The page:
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VIDEO and STORY: Heart of Our City — A patchwork of pastimes

Erin Seidemann was born with a rare disability but that doesn’t stop her from volunteering.
Erin Seidmann is an avid quilter, knitter and volunteer in the community. Currently, she’s raising funds for the Relay for Life in May.

Much like the quilts she stitches with love, Erin Seidemann is an elaborate mosaic — with an array of interests, volunteer duties and a supportive family.

She’s stitched more than 10 quilts, including one for the mayor, since she began 15 years ago.

As she described taking up the craft for the Lutheran Canadian World Relief agency, a ball of yarn sat next to her on the table, suggesting her projects aren’t just for the thread and needle.

“We sew up quilts for people in South Africa or Europe or somewhere where they don’t have blankets or quilts,” Seidemann said.

Knitting is her other hobby, and her current project is a blanket for her uncle’s birthday — a day before her own — on May 23. She has a long way to go in that short period of time.

“Whenever I’m working on a project, whether I’m binding a quilt or if I’m knitting and I’m trying to get a deadline done, I’m up — I stay up until 5 or 6 in the morning,” she said.

The same determination she has for her crafting is apparent in her work for the Relay for Life. Her team is with the St. Paul’s Lutheran Church, and her goal this year is to raise just over $1,000, she’s currently at $420.

Her brother, Hans, said that she’s raised nearly $10,000 since she started fundraising for the annual event. On May 27, she’ll walk for 12 long hours for her 13th relay, and in September she’ll fundraise for her 16th Terry Fox Run.

With all that Seidemann has done in her life for others, and even travelling around the world for herself, it’s important to note that she does everything while navigating her disability.

She was born with Duane Syndrome, a rare disorder that limits movement in one of her eyes and causes hearing loss. Throughout her life, Seidemann has used hearing aids.

“I have lost hearing aids growing up. I can’t remember how many I’ve lost,” she said, then takes out the high-tech aids she’s using now.

Her new Bluetooth aids allow her to adjust the volume with her iPhone, and even mute when she wants to tap out. The way these aids wrap around her ears, she’s less likely to lose these ones.

Hearing is essential for her other volunteer activities at the Lester Centre of the Arts. She works behind the scenes for general manager, Crystal Lorette, who has made her the prop manager assistant in past musicals.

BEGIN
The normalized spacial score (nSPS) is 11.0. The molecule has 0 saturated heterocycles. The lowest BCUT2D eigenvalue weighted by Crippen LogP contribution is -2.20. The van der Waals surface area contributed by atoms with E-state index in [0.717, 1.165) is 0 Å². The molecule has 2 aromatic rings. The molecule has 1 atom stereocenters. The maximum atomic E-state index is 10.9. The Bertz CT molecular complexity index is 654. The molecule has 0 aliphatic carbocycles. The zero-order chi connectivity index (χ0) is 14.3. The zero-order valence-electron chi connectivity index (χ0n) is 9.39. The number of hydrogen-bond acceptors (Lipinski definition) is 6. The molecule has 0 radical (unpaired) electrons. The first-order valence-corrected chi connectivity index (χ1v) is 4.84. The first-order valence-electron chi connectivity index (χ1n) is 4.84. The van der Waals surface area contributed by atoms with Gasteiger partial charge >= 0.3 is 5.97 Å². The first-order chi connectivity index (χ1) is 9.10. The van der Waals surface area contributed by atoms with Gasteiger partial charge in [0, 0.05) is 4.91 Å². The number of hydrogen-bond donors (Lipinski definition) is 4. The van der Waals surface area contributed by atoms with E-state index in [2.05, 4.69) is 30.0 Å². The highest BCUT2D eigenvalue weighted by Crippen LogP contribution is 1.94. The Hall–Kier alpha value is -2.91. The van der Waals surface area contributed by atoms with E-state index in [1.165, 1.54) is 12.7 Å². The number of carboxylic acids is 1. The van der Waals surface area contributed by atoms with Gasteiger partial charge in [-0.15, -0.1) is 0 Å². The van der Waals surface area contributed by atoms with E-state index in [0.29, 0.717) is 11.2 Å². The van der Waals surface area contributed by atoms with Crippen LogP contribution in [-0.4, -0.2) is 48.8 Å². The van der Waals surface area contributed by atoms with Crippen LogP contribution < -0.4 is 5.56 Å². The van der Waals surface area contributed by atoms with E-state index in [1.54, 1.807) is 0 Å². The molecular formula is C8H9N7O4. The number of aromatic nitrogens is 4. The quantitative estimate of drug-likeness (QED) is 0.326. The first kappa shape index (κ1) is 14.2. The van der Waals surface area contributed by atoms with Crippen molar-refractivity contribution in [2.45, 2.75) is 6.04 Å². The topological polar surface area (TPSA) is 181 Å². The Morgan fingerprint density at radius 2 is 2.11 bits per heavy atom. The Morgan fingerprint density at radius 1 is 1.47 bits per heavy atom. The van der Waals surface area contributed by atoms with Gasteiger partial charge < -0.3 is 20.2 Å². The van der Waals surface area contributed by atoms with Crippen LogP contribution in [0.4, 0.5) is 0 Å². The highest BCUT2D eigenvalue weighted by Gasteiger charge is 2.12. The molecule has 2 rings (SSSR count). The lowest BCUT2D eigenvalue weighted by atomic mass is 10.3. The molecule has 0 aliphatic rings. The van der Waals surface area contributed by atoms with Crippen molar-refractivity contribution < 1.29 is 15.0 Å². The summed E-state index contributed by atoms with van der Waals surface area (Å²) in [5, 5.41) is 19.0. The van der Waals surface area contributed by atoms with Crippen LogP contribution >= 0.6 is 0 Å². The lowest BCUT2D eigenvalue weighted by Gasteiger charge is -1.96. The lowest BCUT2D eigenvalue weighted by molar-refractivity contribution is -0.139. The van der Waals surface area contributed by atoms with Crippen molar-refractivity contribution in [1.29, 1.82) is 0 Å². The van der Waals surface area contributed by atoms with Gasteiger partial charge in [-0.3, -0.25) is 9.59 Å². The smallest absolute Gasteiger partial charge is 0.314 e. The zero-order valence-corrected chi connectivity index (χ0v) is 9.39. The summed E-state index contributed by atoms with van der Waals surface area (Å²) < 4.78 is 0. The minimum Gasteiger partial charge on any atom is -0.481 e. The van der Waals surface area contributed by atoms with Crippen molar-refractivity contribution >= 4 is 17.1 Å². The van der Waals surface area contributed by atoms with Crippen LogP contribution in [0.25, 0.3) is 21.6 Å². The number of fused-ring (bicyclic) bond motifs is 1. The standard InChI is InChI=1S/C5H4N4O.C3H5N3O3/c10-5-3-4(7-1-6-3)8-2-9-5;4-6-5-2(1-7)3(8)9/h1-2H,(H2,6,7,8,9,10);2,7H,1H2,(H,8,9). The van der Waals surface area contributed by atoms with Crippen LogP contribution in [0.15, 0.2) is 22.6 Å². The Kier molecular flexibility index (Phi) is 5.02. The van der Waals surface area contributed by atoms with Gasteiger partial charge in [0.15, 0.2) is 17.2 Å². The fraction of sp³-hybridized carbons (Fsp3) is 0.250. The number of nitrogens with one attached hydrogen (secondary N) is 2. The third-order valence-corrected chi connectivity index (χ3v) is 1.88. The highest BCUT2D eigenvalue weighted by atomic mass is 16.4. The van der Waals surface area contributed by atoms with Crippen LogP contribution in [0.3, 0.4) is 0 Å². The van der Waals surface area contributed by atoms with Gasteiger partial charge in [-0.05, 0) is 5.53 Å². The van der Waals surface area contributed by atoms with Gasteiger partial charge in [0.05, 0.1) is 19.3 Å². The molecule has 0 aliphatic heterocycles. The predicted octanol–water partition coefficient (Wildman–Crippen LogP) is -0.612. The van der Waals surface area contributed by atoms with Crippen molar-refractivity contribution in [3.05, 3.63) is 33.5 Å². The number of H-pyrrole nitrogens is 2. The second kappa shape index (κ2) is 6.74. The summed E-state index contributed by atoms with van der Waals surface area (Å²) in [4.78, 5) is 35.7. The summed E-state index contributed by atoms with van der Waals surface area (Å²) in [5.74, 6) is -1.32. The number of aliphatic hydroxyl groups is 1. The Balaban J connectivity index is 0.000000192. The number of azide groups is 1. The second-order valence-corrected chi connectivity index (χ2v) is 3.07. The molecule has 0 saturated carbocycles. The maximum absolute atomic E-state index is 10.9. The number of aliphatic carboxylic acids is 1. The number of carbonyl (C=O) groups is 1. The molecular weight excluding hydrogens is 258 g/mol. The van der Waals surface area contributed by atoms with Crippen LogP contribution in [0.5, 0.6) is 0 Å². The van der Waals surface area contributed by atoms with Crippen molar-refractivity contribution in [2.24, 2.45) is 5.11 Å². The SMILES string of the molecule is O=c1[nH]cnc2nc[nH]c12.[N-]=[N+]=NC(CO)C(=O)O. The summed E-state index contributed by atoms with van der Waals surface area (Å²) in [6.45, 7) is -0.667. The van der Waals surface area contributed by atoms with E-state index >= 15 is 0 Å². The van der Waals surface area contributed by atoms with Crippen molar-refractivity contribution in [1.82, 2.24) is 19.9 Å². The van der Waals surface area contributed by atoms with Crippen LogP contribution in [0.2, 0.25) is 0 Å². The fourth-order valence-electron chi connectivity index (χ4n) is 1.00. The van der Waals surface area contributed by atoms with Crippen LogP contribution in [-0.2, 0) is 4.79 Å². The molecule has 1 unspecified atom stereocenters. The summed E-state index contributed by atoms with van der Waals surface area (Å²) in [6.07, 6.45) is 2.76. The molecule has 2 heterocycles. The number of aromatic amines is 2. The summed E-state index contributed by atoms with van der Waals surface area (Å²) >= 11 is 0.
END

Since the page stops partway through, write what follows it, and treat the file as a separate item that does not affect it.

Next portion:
“It’s neat working backstage. I get to meet new friends and some old friends I’ve seen over the years that I reconnect with,” she said.

She’s helped out with the most recent Lester Centre anniversary celebration and has worked on several community musicals over the years. And yes, she’s made a quilt for Lorette.

Prince Rupert has always been her home, and she’s part of the fabric that makes the community thrive. She has a large supportive family and she boasts at having two moms, two dads and four siblings, who she often babysits, dog sits or housesits for.

But she’s not tied to the North Coast. Seidemann has explored the roots of her heritage — she’s travelled to Germany, as well as Norway. This year she’s returning to Hawaii. She also has fond memories of her time in Iceland where she went to the Blue Lagoon, a geothermal hot spring.

In Prince Rupert, she participates in the Sons of Norway, an organization in North America for people with Norwegian heritage. She said the group takes part of the Kaien Island Craft Fair in November, and the annual multicultural festival.

Then every November, the women in her family gather in her mother’s kitchen to bake traditional Norwegian dishes, such as fish cakes, lefse and krumkake (curved cake).

“I just recently learned how to make julekake. It’s kind of like a fruit bread,” she said.

Although Seidemann may face daily challenges others may never understand, her disability doesn’t deter her from sharing her energy across networks within the community.

Her competing interests — as an active member of the Lutheran Church, a quilter, an assistant prop manager, a world traveller, a dog walker, a dedicated volunteer — are what make Seidemann’s life much like one of her quilted mosaics, only this is one that she continues to stitch each and every year.